Not in school? A foreign student? Recruiter doesn’t come to your school? You can still get an interview. And you can still get a job in I-banking. Here’s what our insiders recommend if you fall into one of these categories.
If you already work on Wall Street, you know where to go-and you’re probably not reading this guide. If you’re coming from another industry, you’ll probably have a tougher time. Everyone is happy to hire lawyers who are fully proficient in banking or, on the research side, people with deep industry experience. And a few firms are willing to take a chance on a brilliant academic. But most tend to fill the gaps in their analyst and associate pools with men and women who have worked in a similar capacity for competitors. If you are a lateral hire, the good news is that you don’t have to suffer at your current job waiting out the long recruiting season. Throughout the year, recruiters scurry around to replace those analysts or associates who have either defected or fallen off the corporate track. Because lateral hires are typically not interviewed during the normal training-program season, they usually begin their new jobs without much, if any, formal training.
For foreign nationals who lack the right visa status to work in the U.S. after attending an American university, the process is less complicated than you might think. Investment banking is an increasingly global enterprise. Recruiters unanimously agree that candidates who are not U.S. citizens are treated the same as any other applicant; your working status is not an issue. In fact, your proficiency in several languages and close ties to your own country may give you a highly desirable edge. If you receive an offer, the firm will arrange your visa and, after a given number of years, your green card.
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“I don’t have a prestigious undergraduate degree and/or I attend a second-tier MBA program. Is all hope lost?”
No. If the top firms’ analysts all appear to be summa econ graduates of U.S. News & World Report’s Top 10, or if the associate class seems to have been culled from the ranks of former analysts or the Penn and Harvard Clubs, you’re not far off. Investment banking firms are disproportionately staffed with Ivy Leaguers and top-tier MBA graduates who get scooped up on the recruiting tour. But there is no need to give up just because the scoop never came for you. There is a way in, albeit a more difficult one. If you’re going to be the exception, you need well-honed interviewing tactics. Preparation, strategy, and aggressive but discriminating networking will all help get you the job.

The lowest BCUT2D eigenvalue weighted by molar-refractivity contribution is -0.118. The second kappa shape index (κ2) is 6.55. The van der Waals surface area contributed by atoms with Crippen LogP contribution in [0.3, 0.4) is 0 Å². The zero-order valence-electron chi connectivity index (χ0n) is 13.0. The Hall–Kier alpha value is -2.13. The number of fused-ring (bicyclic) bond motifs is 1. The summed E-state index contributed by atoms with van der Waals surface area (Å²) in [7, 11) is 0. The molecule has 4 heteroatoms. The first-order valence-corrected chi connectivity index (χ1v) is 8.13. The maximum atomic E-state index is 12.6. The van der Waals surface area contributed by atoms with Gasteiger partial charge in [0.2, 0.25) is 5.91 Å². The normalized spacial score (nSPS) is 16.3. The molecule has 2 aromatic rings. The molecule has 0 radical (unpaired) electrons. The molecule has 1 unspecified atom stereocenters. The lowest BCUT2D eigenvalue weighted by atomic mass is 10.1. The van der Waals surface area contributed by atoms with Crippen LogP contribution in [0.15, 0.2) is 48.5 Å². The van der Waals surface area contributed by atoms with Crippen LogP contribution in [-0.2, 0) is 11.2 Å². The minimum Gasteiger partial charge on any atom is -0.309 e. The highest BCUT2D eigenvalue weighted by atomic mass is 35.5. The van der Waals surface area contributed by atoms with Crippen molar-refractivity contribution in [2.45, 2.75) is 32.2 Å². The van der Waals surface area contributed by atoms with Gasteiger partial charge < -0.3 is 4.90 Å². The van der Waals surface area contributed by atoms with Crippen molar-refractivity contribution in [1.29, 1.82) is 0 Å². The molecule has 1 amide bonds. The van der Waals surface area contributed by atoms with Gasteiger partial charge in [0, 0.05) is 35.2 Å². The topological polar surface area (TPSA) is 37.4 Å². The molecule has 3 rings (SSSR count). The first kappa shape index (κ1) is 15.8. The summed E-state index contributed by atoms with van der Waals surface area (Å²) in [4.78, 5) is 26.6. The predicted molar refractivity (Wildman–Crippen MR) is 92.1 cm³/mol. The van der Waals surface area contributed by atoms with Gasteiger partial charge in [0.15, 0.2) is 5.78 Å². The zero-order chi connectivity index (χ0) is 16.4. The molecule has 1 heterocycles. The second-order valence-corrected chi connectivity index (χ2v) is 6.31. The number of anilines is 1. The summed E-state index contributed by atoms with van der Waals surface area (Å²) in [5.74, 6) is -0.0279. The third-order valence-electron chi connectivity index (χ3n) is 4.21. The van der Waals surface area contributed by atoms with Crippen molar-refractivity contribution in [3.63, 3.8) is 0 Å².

The first step is networking. Do not waste postage blindly mailing your resume to every firm. Focus instead on setting up appointments with industry insiders, either through introductions from friends (or even friends of friends) or by targeting alumni of your school who work on the Street. Ask lots of thoughtful, informed questions and demonstrate your commitment to investment banking. Keep in mind that, like the S&T hopefuls, you will probably have to fly yourself to headquarters (most likely New York) on your own nickel and pay for your lodging. This show of initiative may just be your ticket in. Remember: Being hungry for an investment banking job is at least as important as having a top-tier school on your resume. What really makes a candidate stand out is enthusiasm and commitment to the work. One recruiter told us of a candidate she hired from a school where the firm does not recruit: “On top of her excellent academic and professional experience, I was so impressed with her initiative to seek out several people in the firm. She demonstrated a genuine interest in investment banking when she flew to New York to meet with us and several other firms over her Thanksgiving break.”
Most insiders concede, however, that candidates from lesser-known schools need to have either stellar work experience or the ability to fill a unique need at the firm, particularly for CorpFin positions. It also helps if they have previously worked with someone in the firm who can serve as a reference. At the same time, several recruiters for sales and trading reveal that they interview-and hire-many graduates from no-name undergraduate schools or MBA programs. One insider explains that if you went to a lesser known institution you need to be prepared to give a valid reason. The best reason, as you might guess, is that you received a full scholarship. And if you’ve already had a lot of relevant experience, the good news is that where you went to school has much less impact on your candidacy.